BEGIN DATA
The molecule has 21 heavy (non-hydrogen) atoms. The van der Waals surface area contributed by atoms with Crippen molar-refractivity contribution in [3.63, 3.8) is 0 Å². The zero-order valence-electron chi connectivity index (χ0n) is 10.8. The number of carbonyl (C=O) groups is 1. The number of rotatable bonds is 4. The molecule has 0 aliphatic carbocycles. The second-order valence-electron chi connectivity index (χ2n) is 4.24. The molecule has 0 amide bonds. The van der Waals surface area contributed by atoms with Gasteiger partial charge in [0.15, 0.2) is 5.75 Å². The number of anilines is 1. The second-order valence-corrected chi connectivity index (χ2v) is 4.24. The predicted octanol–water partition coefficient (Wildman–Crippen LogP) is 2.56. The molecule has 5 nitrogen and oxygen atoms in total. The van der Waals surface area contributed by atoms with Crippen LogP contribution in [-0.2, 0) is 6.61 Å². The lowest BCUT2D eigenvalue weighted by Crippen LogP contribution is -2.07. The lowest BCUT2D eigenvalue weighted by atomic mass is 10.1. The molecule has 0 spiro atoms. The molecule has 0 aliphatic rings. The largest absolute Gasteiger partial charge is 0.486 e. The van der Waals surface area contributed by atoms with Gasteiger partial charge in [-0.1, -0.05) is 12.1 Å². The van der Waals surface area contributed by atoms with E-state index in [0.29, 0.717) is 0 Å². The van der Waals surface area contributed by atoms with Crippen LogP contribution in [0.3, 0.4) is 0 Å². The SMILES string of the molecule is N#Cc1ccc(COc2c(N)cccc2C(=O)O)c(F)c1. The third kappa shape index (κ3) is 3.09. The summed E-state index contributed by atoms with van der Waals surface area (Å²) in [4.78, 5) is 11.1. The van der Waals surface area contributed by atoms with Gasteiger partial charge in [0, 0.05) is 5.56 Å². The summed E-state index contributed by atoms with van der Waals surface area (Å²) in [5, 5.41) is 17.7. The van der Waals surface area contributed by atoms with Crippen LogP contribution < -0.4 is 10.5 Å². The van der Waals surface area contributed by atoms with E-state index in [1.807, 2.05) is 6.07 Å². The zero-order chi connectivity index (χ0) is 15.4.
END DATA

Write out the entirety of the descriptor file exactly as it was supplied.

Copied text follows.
The molecule has 21 heavy (non-hydrogen) atoms. The van der Waals surface area contributed by atoms with Crippen molar-refractivity contribution in [3.63, 3.8) is 0 Å². The zero-order valence-electron chi connectivity index (χ0n) is 10.8. The number of carbonyl (C=O) groups is 1. The number of rotatable bonds is 4. The molecule has 0 aliphatic carbocycles. The second-order valence-electron chi connectivity index (χ2n) is 4.24. The molecule has 0 amide bonds. The van der Waals surface area contributed by atoms with Gasteiger partial charge in [0.15, 0.2) is 5.75 Å². The number of anilines is 1. The second-order valence-corrected chi connectivity index (χ2v) is 4.24. The predicted octanol–water partition coefficient (Wildman–Crippen LogP) is 2.56. The molecule has 5 nitrogen and oxygen atoms in total. The van der Waals surface area contributed by atoms with Crippen LogP contribution in [-0.2, 0) is 6.61 Å². The lowest BCUT2D eigenvalue weighted by Crippen LogP contribution is -2.07. The lowest BCUT2D eigenvalue weighted by atomic mass is 10.1. The molecule has 0 spiro atoms. The molecule has 0 aliphatic rings. The largest absolute Gasteiger partial charge is 0.486 e. The van der Waals surface area contributed by atoms with Gasteiger partial charge in [-0.1, -0.05) is 12.1 Å². The van der Waals surface area contributed by atoms with E-state index in [0.29, 0.717) is 0 Å². The van der Waals surface area contributed by atoms with Crippen LogP contribution in [0.3, 0.4) is 0 Å². The SMILES string of the molecule is N#Cc1ccc(COc2c(N)cccc2C(=O)O)c(F)c1. The third kappa shape index (κ3) is 3.09. The summed E-state index contributed by atoms with van der Waals surface area (Å²) in [4.78, 5) is 11.1. The van der Waals surface area contributed by atoms with Gasteiger partial charge in [0, 0.05) is 5.56 Å². The summed E-state index contributed by atoms with van der Waals surface area (Å²) in [5, 5.41) is 17.7. The van der Waals surface area contributed by atoms with Crippen LogP contribution < -0.4 is 10.5 Å². The van der Waals surface area contributed by atoms with E-state index in [1.807, 2.05) is 6.07 Å². The zero-order chi connectivity index (χ0) is 15.4.